More WiFi pain at the Eurostar Gare du Nord terminal

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Here I am at the Eurostar terminal at Paris Gare du Nord.

A guy just sat down opposite me and tried to connect to WiFi. He opened up his MacBook Pro (this is the business lounge, so, you know, MacBook Pro’s are ten-a-penny) and tried to find the WiFi.

Like me, he cycled through the various paid-for network options and then got up and went to reception. He returned with a credit card in a little plastic envelope. He looked in disbelief at his girlfriend and proceeded to use his fingers to scratch off the WiFi codes. That gets you 60 minutes of WiFi usage.

No doubt, he was wondering why — like me — he’d paid £225 for a business-class ticket for this experience.

He proceeded to connect to the SFR WiFi — I’ve written about that before — utter bollocks. It looks fast. But it’s not compatible with Boingo or anything else. It’s for French customers only. That’s fine.

I’m not a customer of Gare du Nord. I’m a customer of Eurostar. And I’m in their business lounge. So show me the internet!



The guy began to get a little bit frustrated. He was speaking in French so I could only pick up the odd ‘WiFi’, ’email’ and ‘ess-fffff-errrr WiFi’ comments. I could certainly measure his frustration. 9 out of 10 I reckoned.

His train was due in about 10 minutes and he wanted to check his email (I’m on the one after him, which is why I’m not writing this post percolated with all sorts of swear words).

Fumbling with the plastic and the passwords, the chap tried to connect to the network.

Over his shoulder I saw the same error message I was getting.

Firefox wasn’t liking it. SFR kept timing him out.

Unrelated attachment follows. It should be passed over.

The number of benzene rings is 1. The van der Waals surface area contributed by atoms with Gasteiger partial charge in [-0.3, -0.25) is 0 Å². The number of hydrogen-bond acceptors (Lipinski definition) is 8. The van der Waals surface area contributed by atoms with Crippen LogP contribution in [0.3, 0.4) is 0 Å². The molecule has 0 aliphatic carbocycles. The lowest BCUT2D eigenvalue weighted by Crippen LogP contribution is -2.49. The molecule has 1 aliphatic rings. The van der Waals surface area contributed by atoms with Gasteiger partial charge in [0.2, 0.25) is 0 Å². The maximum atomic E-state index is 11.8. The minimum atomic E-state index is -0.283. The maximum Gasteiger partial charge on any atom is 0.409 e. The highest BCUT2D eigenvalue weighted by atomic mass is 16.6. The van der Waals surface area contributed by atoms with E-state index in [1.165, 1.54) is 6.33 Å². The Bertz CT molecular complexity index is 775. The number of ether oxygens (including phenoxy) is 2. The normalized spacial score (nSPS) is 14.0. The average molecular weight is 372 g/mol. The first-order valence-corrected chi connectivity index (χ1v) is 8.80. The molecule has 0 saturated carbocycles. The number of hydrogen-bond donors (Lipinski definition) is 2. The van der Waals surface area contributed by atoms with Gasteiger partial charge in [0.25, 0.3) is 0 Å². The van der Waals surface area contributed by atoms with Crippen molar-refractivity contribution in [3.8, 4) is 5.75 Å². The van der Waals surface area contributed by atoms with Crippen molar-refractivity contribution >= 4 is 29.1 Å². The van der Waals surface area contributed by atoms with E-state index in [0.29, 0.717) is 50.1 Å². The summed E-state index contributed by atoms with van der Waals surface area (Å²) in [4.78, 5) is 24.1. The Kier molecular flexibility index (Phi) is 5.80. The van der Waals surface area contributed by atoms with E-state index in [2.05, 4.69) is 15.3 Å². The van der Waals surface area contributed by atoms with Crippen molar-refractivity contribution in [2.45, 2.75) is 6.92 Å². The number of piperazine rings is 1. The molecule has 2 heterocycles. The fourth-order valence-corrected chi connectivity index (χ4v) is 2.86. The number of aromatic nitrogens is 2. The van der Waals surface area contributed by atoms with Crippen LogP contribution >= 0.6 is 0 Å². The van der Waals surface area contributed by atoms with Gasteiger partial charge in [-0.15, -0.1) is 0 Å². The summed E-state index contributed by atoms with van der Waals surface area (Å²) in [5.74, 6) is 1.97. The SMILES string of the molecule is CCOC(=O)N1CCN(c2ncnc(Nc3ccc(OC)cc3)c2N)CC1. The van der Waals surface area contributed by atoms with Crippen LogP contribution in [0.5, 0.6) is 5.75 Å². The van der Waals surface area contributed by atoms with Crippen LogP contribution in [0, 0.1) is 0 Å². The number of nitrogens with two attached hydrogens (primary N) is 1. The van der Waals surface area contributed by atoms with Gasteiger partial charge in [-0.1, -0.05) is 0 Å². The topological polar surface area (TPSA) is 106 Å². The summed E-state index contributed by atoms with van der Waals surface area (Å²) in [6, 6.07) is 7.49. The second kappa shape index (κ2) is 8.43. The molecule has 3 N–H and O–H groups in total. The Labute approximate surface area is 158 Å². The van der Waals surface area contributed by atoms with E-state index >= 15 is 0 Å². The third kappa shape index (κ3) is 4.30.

I tried Safari and got the same error.

Finally I waited a few minutes and tried accessing the SFR WiFi login page with Chrome. Success.

Alas this chap’s train was now boarding. He didn’t have time. He left the lounge really, really annoyed. I would have been too.

After 16 minutes of messing about, I managed to get connected.

This is good news.

More good news? The SFR WiFi is actually pretty usable.

My feedback for Eurostar:

1. Install your own dedicated WiFi service — and if you must secure it, how about making users sign-in with their Eurostar login credentials?

2. Make the internet service blazing fast and tell your customers about it. Really show off about it.

3. In doing the above, please dump the plastic credit card thingy. It’s so… ‘add-on’. Like internet and WiFi is an afterthought.

Meanwhile, if you’re doing Eurostar business from France and you need internet — remember to ask at the business lounge reception for the little card. And persevere. It does actually work.

By Ewan

Ewan is Founder and Editor of Mobile Industry Review. He writes about a wide variety of industry issues and is usually active on Twitter most days. You can read more about him or reach him with these details.

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